While most fats require substantial digestion and filtration through the lymph system, MCT oil is a ketogenic fat derived from coconut and palm oil, which requires essentially no digestion and is directly shuttled to the liver. As such, it may sustain a fast without “breaking” the fasting state, though it’s up for debate. See my post on Bulletproof Coffee for more on that!
It is possible, however, that consuming fat affects the fasted state by influencing hormone levels. For example, dietary fat can increase somatostatin and blunt growth hormone secretion, potentially negating fasting’s beneficial muscle protection benefits, and halting fat burning. Because the whole matter is quite complicated and not completely understood, I advocate starting IF completely “dry” in the beginning, food wise. After you’ve got some fasting practice under your belt, and truly know what the fasted state feels like, then you can experiment with MCT oil or other fats from there.
Should I Take Branched Chain Amino Acids During My Fast?
A vast amount of studies show that intermittent fasting, even when coupled with calorie restriction, preserves muscle. As long as adequate protein is consumed in the eating window, no protein loss should occur, since an increasingly ketogenic state further preserving muscle breakdown. Fasted exercise, in fact, may actually enhance muscle growth.
That said, some intermittent fasters, particularly body builders and followers of Martin Berkhan’s Leangains protocol, choose to consume branched-chain amino acids (BCAAs) during their fast for enhanced muscle support. These BCAAs, such as leucine, isoleucine, and valine, stimulate neurotransmitter and protein synthesis. Proponents of BCAAs argue that, while fasting, BCAAs can only come from muscle breakdown, so supplementing with BCAAs may minimize muscle loss, while supporting an anabolic, muscle-building state.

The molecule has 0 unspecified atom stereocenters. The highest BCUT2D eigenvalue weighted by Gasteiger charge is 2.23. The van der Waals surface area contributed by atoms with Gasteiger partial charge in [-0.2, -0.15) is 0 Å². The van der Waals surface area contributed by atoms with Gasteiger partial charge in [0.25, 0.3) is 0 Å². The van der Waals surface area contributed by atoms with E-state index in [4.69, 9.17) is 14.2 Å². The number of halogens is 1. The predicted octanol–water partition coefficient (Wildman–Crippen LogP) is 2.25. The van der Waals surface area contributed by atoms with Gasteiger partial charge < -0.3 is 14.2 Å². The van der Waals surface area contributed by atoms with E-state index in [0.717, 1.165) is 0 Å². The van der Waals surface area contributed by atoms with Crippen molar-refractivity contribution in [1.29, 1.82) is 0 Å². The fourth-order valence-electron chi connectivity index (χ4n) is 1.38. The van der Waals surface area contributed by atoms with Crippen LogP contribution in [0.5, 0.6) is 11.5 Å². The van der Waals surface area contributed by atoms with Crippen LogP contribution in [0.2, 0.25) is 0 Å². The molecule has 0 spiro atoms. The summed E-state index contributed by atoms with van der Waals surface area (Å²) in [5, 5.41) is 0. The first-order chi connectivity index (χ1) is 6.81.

Taking BCAAs during a fast can notably shut off autophagy, the process by which the body breaks down old, damaged tissues, and encourages insulin release. For this reason, coupled with my preference for whole foods over supplements when possible, I do not personally consume BCAAs. But if you have particularly good insulin sensitivity, BCAAs are less likely to fiddle with some of fasting’s benefits. Plus, if you are worried about muscle loss, simply believing you are protecting your muscle with BCAAs could be highly beneficial. (Oh hey placebo effect!) Feel free to experiment with BCAAs if you so desire, and see how you react.
How Many Calories Break A Fast?
The amount of calories which break a fast is up for debate, and goes back to what we mean by fasting. I often hear 40-50 calories casually thrown around as some sort of upper limit, but cannot for the life of me find any studies on the subject. (Anyone?) In any case, I’d wager that the type of calories matter more than the number. A smidge of pure sugar might break your fast (or even a dose of zero-calorie sweetener!) by spiking insulin, while perhaps 3 tablespoons of MCT oil (300 calories!) does nothing of the sort. Small amounts of liquid calories which do not spark mechanical digestion might also be “safer,” such as adding cream to one’s coffee.